3 Things Couples Can do to Improve their Money Matters


Flourishing Hope Money


The average household has 132,086 in debt. The average credit cards debt in 2015 was $15,310 the total debt owed by U.S. consumers is $712 billion dollars! The average mortgages debt was $171,775 the total debt owed by U.S. consumers is $8.37 trillion dollars! Student loan debt for Americans was 48,986 and $1.26 trillion. (Source: Nerdwallet)


The topic of finances can be a hot topic for many couples. The idea of joining finances can be overwhelming. The idea of sharing debt together can be a whole other issue. The idea of taking such serious steps can cause a lot of stress. This post will give you some tips on how to start turning things around as a team to knock out the money management concerns you may have.


Signs a couple may be in trouble with money matters

Couples not on the same page about finances argue frequently about money. They have a hard time talking about money without it turning into an argument. Many times one partner will disagree with how the other person spends money. Lack of financial security can stirrup stress in the home environment. This stress can make it difficult for couples to communicate. This can spill into other areas of life. Partners may start to resent one another. The couple may talk less. One of the partners may not feel as secure with the other partner. Sometimes the person may not feel as respected by the other partner because their money concerns are not being understood or supported. The family home life and environment may become more intense. Not talking about it doesn’t make the problem go away. They are just not talking about it.


The Good Things that Happen When Couples Talk about Money

When couples start to have those conversations about money and finance things can turn around in an amazing way. They will be able to have clear discussions about money that do not lead to arguments. The couple will be on the same page. The couple will feel accomplished as a team. They will build an even closer bond. One person will not be solely responsible for the finances. When both people are aware of how the money is used for the family they can be more of a team. Knowledge is power, once they both have a clear understanding of how the money is being used they can make better decisions related to money. They will be able to successfully tackle any financial goal that comes there way together.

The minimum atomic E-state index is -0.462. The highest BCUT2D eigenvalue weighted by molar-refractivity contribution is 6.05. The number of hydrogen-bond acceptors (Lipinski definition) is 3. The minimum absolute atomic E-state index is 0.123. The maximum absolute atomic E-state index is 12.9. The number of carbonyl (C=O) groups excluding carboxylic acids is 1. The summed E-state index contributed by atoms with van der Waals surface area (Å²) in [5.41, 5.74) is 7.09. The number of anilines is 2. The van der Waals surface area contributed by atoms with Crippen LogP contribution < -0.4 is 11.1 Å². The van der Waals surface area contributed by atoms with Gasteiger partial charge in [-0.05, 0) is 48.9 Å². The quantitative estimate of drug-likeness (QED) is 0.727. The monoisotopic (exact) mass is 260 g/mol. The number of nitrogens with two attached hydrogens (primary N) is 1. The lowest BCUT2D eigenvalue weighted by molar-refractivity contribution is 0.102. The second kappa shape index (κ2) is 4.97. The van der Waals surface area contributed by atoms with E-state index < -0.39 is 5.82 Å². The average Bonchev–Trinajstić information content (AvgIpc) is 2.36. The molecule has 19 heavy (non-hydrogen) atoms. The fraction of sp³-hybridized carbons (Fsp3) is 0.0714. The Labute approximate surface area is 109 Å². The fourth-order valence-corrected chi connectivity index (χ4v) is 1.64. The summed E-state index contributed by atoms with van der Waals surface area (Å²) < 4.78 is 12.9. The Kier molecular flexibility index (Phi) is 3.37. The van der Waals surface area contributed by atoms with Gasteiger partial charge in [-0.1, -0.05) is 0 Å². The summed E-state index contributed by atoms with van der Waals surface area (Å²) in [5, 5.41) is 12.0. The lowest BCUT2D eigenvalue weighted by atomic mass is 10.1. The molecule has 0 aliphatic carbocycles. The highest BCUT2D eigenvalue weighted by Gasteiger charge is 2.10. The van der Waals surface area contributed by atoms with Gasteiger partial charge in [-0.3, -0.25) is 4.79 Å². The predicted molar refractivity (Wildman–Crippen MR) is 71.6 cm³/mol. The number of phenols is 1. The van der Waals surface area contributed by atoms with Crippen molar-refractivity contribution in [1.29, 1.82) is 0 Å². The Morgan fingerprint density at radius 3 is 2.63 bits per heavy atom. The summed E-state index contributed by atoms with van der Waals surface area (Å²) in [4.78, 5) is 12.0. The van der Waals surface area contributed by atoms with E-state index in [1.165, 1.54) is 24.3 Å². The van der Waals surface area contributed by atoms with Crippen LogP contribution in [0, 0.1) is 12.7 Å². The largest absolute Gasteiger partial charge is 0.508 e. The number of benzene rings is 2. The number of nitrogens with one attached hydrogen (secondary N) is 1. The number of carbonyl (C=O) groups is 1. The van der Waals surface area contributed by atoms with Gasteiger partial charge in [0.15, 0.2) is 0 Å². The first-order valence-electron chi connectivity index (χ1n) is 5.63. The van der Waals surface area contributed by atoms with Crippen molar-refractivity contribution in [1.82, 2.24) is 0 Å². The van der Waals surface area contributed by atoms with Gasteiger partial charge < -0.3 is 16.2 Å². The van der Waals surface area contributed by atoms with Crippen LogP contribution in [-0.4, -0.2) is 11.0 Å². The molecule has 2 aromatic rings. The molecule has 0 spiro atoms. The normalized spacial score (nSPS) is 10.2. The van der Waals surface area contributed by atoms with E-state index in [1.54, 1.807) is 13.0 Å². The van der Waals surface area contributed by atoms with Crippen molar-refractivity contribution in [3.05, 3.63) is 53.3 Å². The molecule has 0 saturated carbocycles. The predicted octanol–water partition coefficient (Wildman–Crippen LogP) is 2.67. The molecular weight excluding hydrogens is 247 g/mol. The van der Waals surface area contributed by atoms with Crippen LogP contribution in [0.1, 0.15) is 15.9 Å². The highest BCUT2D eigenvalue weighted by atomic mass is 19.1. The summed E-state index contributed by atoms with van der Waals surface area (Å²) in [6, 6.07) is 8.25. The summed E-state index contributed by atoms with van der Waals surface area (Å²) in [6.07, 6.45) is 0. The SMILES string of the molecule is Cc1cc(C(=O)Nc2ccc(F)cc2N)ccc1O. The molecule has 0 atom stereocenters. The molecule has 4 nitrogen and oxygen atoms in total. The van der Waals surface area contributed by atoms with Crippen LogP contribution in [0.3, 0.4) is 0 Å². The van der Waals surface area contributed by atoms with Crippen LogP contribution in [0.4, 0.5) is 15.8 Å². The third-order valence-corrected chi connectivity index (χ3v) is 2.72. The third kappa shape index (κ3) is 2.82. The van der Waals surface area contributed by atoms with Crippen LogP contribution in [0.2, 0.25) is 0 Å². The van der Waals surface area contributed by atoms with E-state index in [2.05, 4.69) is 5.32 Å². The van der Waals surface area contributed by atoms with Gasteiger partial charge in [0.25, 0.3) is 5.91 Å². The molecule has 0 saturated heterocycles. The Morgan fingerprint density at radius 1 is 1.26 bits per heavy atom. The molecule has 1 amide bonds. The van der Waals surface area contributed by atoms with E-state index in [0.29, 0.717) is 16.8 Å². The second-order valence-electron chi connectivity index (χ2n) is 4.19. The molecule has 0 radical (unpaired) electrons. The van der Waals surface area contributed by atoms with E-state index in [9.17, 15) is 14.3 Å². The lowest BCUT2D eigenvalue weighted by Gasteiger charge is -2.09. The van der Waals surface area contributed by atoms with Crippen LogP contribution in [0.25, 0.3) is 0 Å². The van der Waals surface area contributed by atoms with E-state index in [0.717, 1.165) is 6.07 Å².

How to Stack as a Couple

 Talk about it

Yes, talking about money can be uncomfortable at times however it is a must. Share with your partner about your relationship with money. What is your opinion and feeling about money? How do you see it fitting into your life? Respect that each of you may feel or relate to money differently. Come together and agree on how you will tackle money problems. Set money rules for the home and family. Things you may want to consider such as talking before making major purchases. Review finances monthly together instead of just one person doing it. If it’s a must talk about the small purchases.

Create a budget

Have a full picture of what your finances look like. I mean EVERYTHING! Take into account all the expenses. Down here in South Texas if you stop and get your breakfast taco and coffee in the morning add it into the budget. This way you can see how much money is being spent and how things add up. Capture all the information everything coming in and going out of the home. You may find that your Netflix is only 10.81 a month but for 12 months it comes to 129.72. That money could be used to pay off something else or put towards another bill. If you can afford it keep the Netflix just make sure that it fits within your family/couple budget. Remember everything adds up. Make sure that things are moving in a direction you both are comfortable with.

Set household goals

After you have looked at everything and taken everything into account do something about it. Create joint goals as a couple. If you want to agree to pay off credit card debit, add on a new patio or go on a family trip, plan for it. Plan for your future (retirement, major family trips). Consider paying off all major debt before you jump into additional financial commitments if possible. Then look at your long game, things like retirement.



I encourage you to sit down and have that conversation with your partner about finances. Share your level of comfort and desired goals. Work together to get on the same page. You will soon find out that you can tackle anything together if you are both willing to work at it.


Additional financial resources




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